Now families face cost-of-care crisis as nursing homes pass on rising prices to their residents
PUBLISHED: 22:04, 8 November 2022 | UPDATED: 09:27, 9 November 2022
Families are heading for a cost of care crisis this winter as nursing homes pass on rising energy and food prices alongside staff wage increases.
Typical annual fees could soon rise by 40 per cent from around £25,000 to £35,000 outside London and from £28,575 to £40,000 in the capital, warns later-life website the UK Care Guide.
Founder Saq Hussain says smaller care homes are particularly at risk if mortgage costs also continue to increase.
This is because many smaller care homes are still repaying a mortgage and the cost will be quickly passed on to their elderly residents, Mr Hussain warns.
The predicted rise comes amid reports that the Government could delay for a year the promised social care cap that will limit the amount anyone has to pay for their care to £86,000.
The threshold for people to be eligible to receive support is also expected to rise from £23,250 to £100,000.
But the reforms, due to be introduced in October 2023, could be postponed until 2024.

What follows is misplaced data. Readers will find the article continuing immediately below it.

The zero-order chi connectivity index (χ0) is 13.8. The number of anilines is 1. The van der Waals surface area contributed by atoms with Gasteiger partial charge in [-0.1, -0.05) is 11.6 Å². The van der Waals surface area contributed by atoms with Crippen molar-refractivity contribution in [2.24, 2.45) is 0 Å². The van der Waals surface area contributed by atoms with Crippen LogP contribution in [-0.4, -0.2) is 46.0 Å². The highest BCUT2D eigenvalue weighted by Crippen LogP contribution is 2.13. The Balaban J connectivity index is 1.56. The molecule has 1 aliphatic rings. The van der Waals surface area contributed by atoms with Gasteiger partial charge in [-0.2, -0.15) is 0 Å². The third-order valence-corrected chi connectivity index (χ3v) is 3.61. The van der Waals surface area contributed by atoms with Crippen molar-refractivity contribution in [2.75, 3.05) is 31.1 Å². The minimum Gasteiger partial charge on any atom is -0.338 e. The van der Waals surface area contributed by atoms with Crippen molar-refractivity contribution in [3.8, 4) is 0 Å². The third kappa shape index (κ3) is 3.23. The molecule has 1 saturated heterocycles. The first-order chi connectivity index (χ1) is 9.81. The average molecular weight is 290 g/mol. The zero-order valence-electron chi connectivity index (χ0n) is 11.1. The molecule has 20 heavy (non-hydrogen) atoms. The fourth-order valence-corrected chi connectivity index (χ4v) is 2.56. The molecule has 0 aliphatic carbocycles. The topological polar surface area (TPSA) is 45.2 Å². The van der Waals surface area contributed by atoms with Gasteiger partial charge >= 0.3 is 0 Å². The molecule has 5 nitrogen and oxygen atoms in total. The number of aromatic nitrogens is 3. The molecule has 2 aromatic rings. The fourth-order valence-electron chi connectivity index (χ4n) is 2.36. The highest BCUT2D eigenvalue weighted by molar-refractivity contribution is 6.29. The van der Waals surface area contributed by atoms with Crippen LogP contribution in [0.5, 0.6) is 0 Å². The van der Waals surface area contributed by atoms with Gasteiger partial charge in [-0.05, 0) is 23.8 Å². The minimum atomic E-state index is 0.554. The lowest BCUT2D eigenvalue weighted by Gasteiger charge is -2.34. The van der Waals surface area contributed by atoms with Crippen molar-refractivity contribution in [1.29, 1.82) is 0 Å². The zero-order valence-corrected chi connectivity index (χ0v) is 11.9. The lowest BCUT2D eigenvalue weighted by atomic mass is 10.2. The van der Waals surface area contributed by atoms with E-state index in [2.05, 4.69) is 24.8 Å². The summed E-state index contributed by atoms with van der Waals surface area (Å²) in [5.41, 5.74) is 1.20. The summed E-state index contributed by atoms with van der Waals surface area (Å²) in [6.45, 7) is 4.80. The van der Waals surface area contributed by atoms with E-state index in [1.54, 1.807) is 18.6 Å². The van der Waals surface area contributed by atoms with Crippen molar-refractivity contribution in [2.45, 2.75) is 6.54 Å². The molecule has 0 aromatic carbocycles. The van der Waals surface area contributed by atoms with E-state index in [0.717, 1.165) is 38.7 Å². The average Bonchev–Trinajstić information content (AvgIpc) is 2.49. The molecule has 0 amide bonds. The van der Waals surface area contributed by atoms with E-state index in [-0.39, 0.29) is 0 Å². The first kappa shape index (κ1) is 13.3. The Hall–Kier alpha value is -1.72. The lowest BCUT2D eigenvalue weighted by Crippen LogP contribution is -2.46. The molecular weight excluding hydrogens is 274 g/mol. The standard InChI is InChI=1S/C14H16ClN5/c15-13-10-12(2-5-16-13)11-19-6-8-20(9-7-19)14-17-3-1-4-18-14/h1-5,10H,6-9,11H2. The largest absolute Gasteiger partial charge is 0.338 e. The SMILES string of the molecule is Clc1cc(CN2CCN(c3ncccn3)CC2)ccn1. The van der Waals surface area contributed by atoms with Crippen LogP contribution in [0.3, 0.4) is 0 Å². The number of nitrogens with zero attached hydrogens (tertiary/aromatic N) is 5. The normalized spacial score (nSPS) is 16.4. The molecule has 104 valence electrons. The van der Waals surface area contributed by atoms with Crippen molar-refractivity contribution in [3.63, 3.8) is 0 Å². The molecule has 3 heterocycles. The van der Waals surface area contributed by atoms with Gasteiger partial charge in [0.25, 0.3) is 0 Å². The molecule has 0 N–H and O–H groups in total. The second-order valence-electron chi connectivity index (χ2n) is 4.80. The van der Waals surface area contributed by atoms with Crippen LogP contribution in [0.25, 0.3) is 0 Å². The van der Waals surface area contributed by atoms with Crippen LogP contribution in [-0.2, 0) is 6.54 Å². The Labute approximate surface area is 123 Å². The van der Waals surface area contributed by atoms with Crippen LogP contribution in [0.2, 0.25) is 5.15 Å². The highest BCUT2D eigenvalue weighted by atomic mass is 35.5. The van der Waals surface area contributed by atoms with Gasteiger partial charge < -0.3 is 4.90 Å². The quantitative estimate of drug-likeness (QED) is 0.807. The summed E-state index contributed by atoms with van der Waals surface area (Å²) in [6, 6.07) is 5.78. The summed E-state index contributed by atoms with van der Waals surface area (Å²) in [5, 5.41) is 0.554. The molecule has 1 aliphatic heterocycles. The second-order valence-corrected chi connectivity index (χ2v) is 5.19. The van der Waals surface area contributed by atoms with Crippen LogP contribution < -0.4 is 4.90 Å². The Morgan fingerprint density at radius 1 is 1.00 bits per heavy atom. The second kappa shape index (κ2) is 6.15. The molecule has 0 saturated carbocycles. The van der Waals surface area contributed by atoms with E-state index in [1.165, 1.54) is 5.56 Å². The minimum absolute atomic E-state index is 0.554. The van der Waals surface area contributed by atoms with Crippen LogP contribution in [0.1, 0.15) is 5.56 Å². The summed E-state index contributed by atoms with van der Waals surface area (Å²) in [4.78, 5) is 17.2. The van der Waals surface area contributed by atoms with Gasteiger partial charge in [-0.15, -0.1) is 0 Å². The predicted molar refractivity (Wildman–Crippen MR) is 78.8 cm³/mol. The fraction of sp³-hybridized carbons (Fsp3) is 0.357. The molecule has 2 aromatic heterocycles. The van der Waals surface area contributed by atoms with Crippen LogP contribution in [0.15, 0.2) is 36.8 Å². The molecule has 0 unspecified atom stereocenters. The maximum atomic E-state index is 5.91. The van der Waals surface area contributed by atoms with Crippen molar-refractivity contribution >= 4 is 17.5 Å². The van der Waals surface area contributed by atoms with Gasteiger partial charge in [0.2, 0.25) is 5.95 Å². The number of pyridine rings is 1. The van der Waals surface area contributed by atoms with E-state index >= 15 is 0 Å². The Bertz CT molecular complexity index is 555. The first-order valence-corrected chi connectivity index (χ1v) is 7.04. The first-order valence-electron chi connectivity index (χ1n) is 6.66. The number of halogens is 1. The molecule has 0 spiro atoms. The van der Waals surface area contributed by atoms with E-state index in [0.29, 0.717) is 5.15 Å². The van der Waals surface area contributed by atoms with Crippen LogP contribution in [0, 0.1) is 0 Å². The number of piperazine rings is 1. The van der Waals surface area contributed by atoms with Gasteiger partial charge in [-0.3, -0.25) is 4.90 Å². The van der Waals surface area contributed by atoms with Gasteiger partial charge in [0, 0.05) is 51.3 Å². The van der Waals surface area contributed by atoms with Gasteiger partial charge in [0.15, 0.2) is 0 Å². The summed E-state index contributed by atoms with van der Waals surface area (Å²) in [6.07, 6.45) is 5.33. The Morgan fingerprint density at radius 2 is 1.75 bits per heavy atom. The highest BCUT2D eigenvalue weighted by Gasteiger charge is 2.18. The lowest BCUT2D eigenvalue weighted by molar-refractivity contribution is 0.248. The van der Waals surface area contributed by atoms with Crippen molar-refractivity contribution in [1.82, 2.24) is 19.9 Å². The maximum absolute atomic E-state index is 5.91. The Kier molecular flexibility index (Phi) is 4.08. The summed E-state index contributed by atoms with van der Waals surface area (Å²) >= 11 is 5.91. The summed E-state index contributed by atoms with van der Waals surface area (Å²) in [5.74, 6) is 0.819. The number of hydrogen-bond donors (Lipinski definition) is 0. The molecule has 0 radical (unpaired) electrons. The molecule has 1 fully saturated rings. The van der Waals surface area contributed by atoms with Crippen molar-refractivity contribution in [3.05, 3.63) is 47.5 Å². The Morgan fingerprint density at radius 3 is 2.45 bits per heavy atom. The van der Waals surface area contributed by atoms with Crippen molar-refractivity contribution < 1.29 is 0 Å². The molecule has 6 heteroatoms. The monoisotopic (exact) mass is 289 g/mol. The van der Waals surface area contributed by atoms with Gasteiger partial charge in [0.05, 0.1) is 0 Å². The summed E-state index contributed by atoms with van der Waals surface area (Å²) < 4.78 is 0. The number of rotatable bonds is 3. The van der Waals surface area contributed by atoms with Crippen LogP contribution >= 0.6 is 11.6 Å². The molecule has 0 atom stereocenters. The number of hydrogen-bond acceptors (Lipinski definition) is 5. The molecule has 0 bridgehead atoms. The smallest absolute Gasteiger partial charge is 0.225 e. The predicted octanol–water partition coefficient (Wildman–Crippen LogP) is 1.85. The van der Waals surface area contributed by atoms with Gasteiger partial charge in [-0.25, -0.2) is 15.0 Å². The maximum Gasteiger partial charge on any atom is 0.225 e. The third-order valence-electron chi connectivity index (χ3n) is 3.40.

This delay could add £26,000 to the average amount someone spends on care, according to calculations for Money Mail by Aegon.
The pension and investment firm estimates it will soon cost £104,280 for the average stay of 130 weeks.
Experts warn tens of thousands more people would see their savings wiped out, or be forced to sell their home to pay for care because of the delay — something former Prime Minister Boris Johnson vowed to ‘fix’.
Around three million older people basing their finances around the cap could see their plans wrecked.
Stephen Lowe, of retirement specialist Just Group, says: ‘Those who have had no choice but to put care in place for loved ones are now dealing with the ticking meter of care fees.’
Professor Martin Green, the chief executive of charity Care England, says: ‘There is a crisis in the care sector, with costs spiralling out of control.
‘Unless we get a long-term funding solution, we’ll see many services close, placing such a burden on the NHS that it will be brought to its knees.’